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Scaffolding with Graphic Organizers

Venn Diagram

Graphic organizers can be effective scaffolds for all history students, but they can be especially helpful for students with limited English proficiency. They allow these students to engage with difficult historical concepts without depending completely upon academic language to convey information.

Graphic organizers are visual tools that allow students to clarify key concepts and understand the relationship between them.

Examples of graphic organizers that are useful in the history classroom include flow charts, Venn diagrams, story maps, and timelines. These scaffolds can help you teach the important historical concepts of chronology, change over time, cause and effect, multiple-causality, and contrasting cases.

Remember, however, that you may also need to teach your students how to use these tools—a Venn diagram is not necessarily intuitive!

Below find resources for locating and creating graphic organizers to use in your classroom.

Creating Graphic Organizers Using Microsoft Office
The resources below allow teachers to create custom graphic organizers using software that is readily available to many teachers.

  • Timelines: Create with Microsoft Word
    This link takes users to a page that provides detailed instructions for creating a scaled timeline in Microsoft Word. Timelines provide useful visual aids for helping students to understand chronology, context, and change over time. Word allows users to customize timelines by inserting both images and text.
  • Timelines: Create with Microsoft Excel
    This how-to page provides instructions for creating a timeline using Microsoft Excel. Excel allows teachers and students to organize and present chronological information in an easy to understand format. Excel is especially helpful in creating timelines for eras. The cells can be expanded to fit the chronological span of an era. Excel also allows the author to easily rotate text within the cell, which allows an author to easily format a timeline with a large amount of text.
  • Venn Diagrams: Create with Microsoft Word or PowerPoint
    Venn diagrams can be useful for helping students understand and compare important historical concepts, eras, or events. This link provides succinct instructions for creating a Venn diagram in Word or PowerPoint.
  • Customize Graphic Organizers using Microsoft Word
    Graphic organizers such as flowcharts, semantic webs, and story maps can be created using Microsoft Word (2003 or later).

    Instructions:
    1. Open a new Word document.
    2. Click on the “Insert” tab and scroll down to “Picture.”
    3. Under picture, select the “Autoshapes” option.
    4. The Autoshapes option will allow you to arrange prefab shapes and customize graphic organizers to meet your students’ needs.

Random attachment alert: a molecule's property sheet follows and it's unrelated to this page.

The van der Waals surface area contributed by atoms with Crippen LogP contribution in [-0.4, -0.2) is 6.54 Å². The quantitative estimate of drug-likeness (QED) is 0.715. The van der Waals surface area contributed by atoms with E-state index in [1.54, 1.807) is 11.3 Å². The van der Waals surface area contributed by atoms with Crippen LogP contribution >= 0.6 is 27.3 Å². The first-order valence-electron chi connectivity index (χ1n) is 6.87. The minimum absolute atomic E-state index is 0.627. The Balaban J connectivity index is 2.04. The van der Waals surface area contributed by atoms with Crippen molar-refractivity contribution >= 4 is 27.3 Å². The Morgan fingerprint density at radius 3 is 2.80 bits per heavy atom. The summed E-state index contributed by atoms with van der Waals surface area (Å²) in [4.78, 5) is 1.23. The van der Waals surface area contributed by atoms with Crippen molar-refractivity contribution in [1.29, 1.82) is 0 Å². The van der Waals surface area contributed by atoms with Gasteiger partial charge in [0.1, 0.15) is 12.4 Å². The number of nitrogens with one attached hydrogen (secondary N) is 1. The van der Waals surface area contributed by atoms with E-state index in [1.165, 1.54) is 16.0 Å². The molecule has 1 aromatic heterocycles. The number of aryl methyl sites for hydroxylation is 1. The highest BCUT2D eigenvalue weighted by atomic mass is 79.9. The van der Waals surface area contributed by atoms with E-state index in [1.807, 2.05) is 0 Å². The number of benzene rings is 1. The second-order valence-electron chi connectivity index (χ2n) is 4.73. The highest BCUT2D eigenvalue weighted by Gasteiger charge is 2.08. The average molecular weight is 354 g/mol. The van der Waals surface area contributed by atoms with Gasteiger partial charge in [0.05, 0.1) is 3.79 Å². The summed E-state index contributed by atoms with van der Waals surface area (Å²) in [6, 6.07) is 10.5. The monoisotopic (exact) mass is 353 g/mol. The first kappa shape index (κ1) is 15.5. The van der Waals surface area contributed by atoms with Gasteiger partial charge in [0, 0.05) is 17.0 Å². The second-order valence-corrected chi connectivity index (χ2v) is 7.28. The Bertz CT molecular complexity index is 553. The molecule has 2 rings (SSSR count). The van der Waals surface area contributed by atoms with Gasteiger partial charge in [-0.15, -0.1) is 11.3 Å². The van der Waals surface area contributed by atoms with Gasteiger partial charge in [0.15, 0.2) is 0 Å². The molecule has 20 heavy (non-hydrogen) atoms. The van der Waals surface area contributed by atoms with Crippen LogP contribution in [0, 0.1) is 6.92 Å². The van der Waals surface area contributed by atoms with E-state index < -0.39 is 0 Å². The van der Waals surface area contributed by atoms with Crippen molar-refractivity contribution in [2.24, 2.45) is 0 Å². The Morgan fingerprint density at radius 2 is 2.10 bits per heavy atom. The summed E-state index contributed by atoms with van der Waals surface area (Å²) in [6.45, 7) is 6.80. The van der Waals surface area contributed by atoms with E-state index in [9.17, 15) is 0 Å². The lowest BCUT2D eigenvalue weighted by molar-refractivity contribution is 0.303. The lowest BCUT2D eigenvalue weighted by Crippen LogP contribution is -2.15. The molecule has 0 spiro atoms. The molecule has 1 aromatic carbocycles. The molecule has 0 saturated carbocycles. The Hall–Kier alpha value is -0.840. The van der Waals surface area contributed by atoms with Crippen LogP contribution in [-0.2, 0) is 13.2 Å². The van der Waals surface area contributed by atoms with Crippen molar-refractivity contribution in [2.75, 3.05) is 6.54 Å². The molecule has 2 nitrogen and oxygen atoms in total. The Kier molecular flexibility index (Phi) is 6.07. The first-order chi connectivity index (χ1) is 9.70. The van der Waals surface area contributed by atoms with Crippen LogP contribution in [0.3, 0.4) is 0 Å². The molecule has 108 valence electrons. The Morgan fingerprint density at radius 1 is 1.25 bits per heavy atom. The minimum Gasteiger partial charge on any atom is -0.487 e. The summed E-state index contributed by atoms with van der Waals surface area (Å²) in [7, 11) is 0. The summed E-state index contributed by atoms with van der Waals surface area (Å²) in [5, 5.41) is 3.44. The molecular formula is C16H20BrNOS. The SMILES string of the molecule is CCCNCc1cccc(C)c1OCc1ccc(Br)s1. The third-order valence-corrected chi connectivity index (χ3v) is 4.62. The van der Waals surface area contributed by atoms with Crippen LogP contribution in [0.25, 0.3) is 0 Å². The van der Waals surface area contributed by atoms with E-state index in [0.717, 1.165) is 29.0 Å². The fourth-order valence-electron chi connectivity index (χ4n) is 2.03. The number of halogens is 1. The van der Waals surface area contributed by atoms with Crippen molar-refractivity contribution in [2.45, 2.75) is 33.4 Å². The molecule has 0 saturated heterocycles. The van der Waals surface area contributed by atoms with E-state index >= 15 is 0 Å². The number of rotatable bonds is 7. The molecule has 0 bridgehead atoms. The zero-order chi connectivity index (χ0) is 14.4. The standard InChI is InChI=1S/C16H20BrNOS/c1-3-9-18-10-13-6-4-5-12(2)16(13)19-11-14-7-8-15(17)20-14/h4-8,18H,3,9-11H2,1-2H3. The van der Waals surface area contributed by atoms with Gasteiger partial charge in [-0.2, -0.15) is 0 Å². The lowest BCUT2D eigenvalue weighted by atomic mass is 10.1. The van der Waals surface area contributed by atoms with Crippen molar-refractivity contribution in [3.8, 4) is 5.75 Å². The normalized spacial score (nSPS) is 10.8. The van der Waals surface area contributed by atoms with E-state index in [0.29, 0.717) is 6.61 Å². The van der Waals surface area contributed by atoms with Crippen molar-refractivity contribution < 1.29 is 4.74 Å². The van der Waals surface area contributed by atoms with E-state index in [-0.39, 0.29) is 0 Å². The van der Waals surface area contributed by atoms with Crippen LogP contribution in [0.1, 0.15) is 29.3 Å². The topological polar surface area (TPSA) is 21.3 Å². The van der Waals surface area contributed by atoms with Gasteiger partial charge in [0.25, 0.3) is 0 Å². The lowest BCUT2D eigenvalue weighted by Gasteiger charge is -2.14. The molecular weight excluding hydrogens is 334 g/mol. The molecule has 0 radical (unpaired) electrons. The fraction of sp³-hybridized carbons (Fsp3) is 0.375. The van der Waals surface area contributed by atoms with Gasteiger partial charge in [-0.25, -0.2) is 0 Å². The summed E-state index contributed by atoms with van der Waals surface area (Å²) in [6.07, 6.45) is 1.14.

• Software packages (such as Inspiration, Microsoft Visio, iGraphx Flow Charter, and SmartDraw) can be used to create neat and professional graphic organizers. Unfortunately, many teachers do not have access to these software packages.

Graphic Organizers on the Web

  • Examples of Graphic Organizers on the Web
    The Pomperaug Regional School District 15 in Connecticut provides examples of graphic organizers in both English and Spanish. The graphic organizers on this page can be downloaded using Adobe or Microsoft Word but cannot be reproduced without permission from Region 15.

    Though not reproducible, the graphic organizers housed at this site serve as a useful resource for generating your own graphic organizers for the history classroom. Some particularly helpful examples that model ways to help students understand important historical concepts are those accessible through the Cause and Effect—GO.4 link. Here you will find examples of graphic organizers that can be effectively used to convey the historical concepts of cause and effect, multiple causality, and cyclical cause and effect.

  • Another useful link is Compare and/or Contrast—GO.6 which provides examples of graphic organizers (GO.6.2, GO.6.3) that can be used to contrast historical events/eras.
  • A third useful link is a set of graphic organizers that can be used to help students construct an expository historical essay (Expository Writing—GO.9). These essay guides help students understand the structure of an expository essay and how to organize information effectively.

More graphic organizers/strategies

Thanks for posting these. We've got some more strategies & graphic organizers posted at http://esd112tah.files.wordpress.com/2010/08/8-literacy-strategies.doc (the post it comes from is http://esd112tah.wordpress.com/2010/08/16/summer-institute-2010-archives...). You can never have too many - it's all about finding the fit between objective, obstacle, and student!
Let's hear it for engaging all students with historical inquiry!

 
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